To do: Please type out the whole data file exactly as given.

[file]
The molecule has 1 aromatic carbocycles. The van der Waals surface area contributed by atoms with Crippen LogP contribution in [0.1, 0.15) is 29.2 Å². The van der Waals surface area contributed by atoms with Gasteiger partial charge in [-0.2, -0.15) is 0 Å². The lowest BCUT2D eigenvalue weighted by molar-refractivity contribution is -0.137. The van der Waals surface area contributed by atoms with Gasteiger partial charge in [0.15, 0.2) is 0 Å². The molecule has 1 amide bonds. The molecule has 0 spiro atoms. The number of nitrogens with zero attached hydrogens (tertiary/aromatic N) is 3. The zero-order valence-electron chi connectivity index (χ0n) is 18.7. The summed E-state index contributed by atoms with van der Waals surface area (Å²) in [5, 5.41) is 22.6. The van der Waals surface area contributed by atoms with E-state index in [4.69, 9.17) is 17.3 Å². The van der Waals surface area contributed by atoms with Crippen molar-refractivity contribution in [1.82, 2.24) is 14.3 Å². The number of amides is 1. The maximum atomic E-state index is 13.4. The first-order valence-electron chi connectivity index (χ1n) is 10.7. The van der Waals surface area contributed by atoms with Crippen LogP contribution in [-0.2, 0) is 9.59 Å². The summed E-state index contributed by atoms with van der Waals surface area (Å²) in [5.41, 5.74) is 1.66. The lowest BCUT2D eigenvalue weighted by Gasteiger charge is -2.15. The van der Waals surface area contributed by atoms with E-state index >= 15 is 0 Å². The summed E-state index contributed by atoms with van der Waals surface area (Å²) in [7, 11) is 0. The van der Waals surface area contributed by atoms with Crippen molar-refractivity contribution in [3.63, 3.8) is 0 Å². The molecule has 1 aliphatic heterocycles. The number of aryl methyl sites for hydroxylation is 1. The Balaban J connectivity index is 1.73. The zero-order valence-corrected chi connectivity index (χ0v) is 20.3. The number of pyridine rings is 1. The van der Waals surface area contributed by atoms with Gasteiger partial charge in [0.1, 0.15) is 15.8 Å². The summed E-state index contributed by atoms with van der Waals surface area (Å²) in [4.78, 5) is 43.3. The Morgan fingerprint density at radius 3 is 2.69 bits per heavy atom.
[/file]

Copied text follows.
The molecule has 1 aromatic carbocycles. The van der Waals surface area contributed by atoms with Crippen LogP contribution in [0.1, 0.15) is 29.2 Å². The van der Waals surface area contributed by atoms with Gasteiger partial charge in [-0.2, -0.15) is 0 Å². The lowest BCUT2D eigenvalue weighted by molar-refractivity contribution is -0.137. The van der Waals surface area contributed by atoms with Gasteiger partial charge in [0.15, 0.2) is 0 Å². The molecule has 1 amide bonds. The molecule has 0 spiro atoms. The number of nitrogens with zero attached hydrogens (tertiary/aromatic N) is 3. The zero-order valence-electron chi connectivity index (χ0n) is 18.7. The summed E-state index contributed by atoms with van der Waals surface area (Å²) in [5, 5.41) is 22.6. The van der Waals surface area contributed by atoms with E-state index in [4.69, 9.17) is 17.3 Å². The van der Waals surface area contributed by atoms with Crippen molar-refractivity contribution in [1.82, 2.24) is 14.3 Å². The number of amides is 1. The maximum atomic E-state index is 13.4. The first-order valence-electron chi connectivity index (χ1n) is 10.7. The van der Waals surface area contributed by atoms with Crippen LogP contribution in [-0.2, 0) is 9.59 Å². The summed E-state index contributed by atoms with van der Waals surface area (Å²) in [5.41, 5.74) is 1.66. The lowest BCUT2D eigenvalue weighted by Gasteiger charge is -2.15. The van der Waals surface area contributed by atoms with E-state index >= 15 is 0 Å². The summed E-state index contributed by atoms with van der Waals surface area (Å²) in [7, 11) is 0. The van der Waals surface area contributed by atoms with Crippen molar-refractivity contribution in [3.63, 3.8) is 0 Å². The molecule has 1 aliphatic heterocycles. The number of aryl methyl sites for hydroxylation is 1. The Balaban J connectivity index is 1.73. The zero-order valence-corrected chi connectivity index (χ0v) is 20.3. The number of pyridine rings is 1. The van der Waals surface area contributed by atoms with Gasteiger partial charge in [0.1, 0.15) is 15.8 Å². The summed E-state index contributed by atoms with van der Waals surface area (Å²) in [4.78, 5) is 43.3. The Morgan fingerprint density at radius 3 is 2.69 bits per heavy atom.